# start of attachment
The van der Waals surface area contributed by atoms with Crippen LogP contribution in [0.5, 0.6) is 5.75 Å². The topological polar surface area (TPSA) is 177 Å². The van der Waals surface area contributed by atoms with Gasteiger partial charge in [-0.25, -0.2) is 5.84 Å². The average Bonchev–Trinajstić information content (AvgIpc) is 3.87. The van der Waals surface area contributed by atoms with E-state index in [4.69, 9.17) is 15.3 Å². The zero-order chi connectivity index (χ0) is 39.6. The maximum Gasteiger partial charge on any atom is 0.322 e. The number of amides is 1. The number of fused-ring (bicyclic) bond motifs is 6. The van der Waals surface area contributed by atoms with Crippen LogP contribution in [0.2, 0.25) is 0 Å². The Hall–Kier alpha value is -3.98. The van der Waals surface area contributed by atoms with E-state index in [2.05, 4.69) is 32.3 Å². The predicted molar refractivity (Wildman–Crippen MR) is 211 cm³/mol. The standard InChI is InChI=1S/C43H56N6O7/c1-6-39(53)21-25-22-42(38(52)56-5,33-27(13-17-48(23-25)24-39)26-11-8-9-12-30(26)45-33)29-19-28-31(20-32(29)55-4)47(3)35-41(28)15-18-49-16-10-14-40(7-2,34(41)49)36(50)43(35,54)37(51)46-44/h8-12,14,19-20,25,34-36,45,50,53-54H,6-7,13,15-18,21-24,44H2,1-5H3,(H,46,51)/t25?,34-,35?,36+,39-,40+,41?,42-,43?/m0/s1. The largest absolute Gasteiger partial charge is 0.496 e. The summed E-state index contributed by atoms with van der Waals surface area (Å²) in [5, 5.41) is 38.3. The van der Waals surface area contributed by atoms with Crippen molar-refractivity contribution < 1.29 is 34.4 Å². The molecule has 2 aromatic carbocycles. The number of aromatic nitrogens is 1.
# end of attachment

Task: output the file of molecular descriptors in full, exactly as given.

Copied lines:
The van der Waals surface area contributed by atoms with Crippen LogP contribution in [0.5, 0.6) is 5.75 Å². The topological polar surface area (TPSA) is 177 Å². The van der Waals surface area contributed by atoms with Gasteiger partial charge in [-0.25, -0.2) is 5.84 Å². The average Bonchev–Trinajstić information content (AvgIpc) is 3.87. The van der Waals surface area contributed by atoms with E-state index in [4.69, 9.17) is 15.3 Å². The zero-order chi connectivity index (χ0) is 39.6. The maximum Gasteiger partial charge on any atom is 0.322 e. The number of amides is 1. The number of fused-ring (bicyclic) bond motifs is 6. The van der Waals surface area contributed by atoms with Crippen LogP contribution in [0.2, 0.25) is 0 Å². The Hall–Kier alpha value is -3.98. The van der Waals surface area contributed by atoms with E-state index in [2.05, 4.69) is 32.3 Å². The predicted molar refractivity (Wildman–Crippen MR) is 211 cm³/mol. The standard InChI is InChI=1S/C43H56N6O7/c1-6-39(53)21-25-22-42(38(52)56-5,33-27(13-17-48(23-25)24-39)26-11-8-9-12-30(26)45-33)29-19-28-31(20-32(29)55-4)47(3)35-41(28)15-18-49-16-10-14-40(7-2,34(41)49)36(50)43(35,54)37(51)46-44/h8-12,14,19-20,25,34-36,45,50,53-54H,6-7,13,15-18,21-24,44H2,1-5H3,(H,46,51)/t25?,34-,35?,36+,39-,40+,41?,42-,43?/m0/s1. The largest absolute Gasteiger partial charge is 0.496 e. The summed E-state index contributed by atoms with van der Waals surface area (Å²) in [5, 5.41) is 38.3. The van der Waals surface area contributed by atoms with Crippen molar-refractivity contribution < 1.29 is 34.4 Å². The molecule has 2 aromatic carbocycles. The number of aromatic nitrogens is 1.